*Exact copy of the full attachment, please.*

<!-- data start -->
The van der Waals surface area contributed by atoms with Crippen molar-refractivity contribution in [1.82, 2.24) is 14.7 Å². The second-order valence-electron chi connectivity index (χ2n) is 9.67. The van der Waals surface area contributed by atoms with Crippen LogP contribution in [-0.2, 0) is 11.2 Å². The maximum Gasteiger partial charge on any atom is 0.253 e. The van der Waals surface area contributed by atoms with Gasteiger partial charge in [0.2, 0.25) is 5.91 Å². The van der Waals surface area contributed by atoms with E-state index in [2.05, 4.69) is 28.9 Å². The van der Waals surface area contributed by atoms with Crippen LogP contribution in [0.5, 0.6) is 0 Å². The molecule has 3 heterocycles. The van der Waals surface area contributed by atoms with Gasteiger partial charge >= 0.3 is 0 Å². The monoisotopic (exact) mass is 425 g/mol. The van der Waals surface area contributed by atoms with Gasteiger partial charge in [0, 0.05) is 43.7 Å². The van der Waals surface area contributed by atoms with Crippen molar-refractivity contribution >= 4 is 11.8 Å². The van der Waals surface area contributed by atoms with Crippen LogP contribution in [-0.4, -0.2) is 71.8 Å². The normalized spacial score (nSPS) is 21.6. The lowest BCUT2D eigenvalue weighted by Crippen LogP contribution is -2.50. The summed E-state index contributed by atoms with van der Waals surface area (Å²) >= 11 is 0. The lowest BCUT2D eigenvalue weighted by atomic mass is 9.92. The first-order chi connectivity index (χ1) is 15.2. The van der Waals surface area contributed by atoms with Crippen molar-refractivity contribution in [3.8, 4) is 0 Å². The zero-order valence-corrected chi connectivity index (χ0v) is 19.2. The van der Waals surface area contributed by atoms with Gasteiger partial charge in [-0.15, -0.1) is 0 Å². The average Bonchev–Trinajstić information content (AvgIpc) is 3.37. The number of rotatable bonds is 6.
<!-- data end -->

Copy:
The van der Waals surface area contributed by atoms with Crippen molar-refractivity contribution in [1.82, 2.24) is 14.7 Å². The second-order valence-electron chi connectivity index (χ2n) is 9.67. The van der Waals surface area contributed by atoms with Crippen LogP contribution in [-0.2, 0) is 11.2 Å². The maximum Gasteiger partial charge on any atom is 0.253 e. The van der Waals surface area contributed by atoms with Gasteiger partial charge in [0.2, 0.25) is 5.91 Å². The van der Waals surface area contributed by atoms with E-state index in [2.05, 4.69) is 28.9 Å². The van der Waals surface area contributed by atoms with Crippen LogP contribution in [0.5, 0.6) is 0 Å². The molecule has 3 heterocycles. The van der Waals surface area contributed by atoms with Gasteiger partial charge >= 0.3 is 0 Å². The monoisotopic (exact) mass is 425 g/mol. The van der Waals surface area contributed by atoms with Gasteiger partial charge in [0, 0.05) is 43.7 Å². The van der Waals surface area contributed by atoms with Crippen molar-refractivity contribution >= 4 is 11.8 Å². The van der Waals surface area contributed by atoms with Crippen LogP contribution in [-0.4, -0.2) is 71.8 Å². The normalized spacial score (nSPS) is 21.6. The lowest BCUT2D eigenvalue weighted by Crippen LogP contribution is -2.50. The summed E-state index contributed by atoms with van der Waals surface area (Å²) >= 11 is 0. The lowest BCUT2D eigenvalue weighted by atomic mass is 9.92. The first-order chi connectivity index (χ1) is 15.2. The van der Waals surface area contributed by atoms with Crippen molar-refractivity contribution in [3.8, 4) is 0 Å². The zero-order valence-corrected chi connectivity index (χ0v) is 19.2. The van der Waals surface area contributed by atoms with Gasteiger partial charge in [-0.15, -0.1) is 0 Å². The average Bonchev–Trinajstić information content (AvgIpc) is 3.37. The number of rotatable bonds is 6.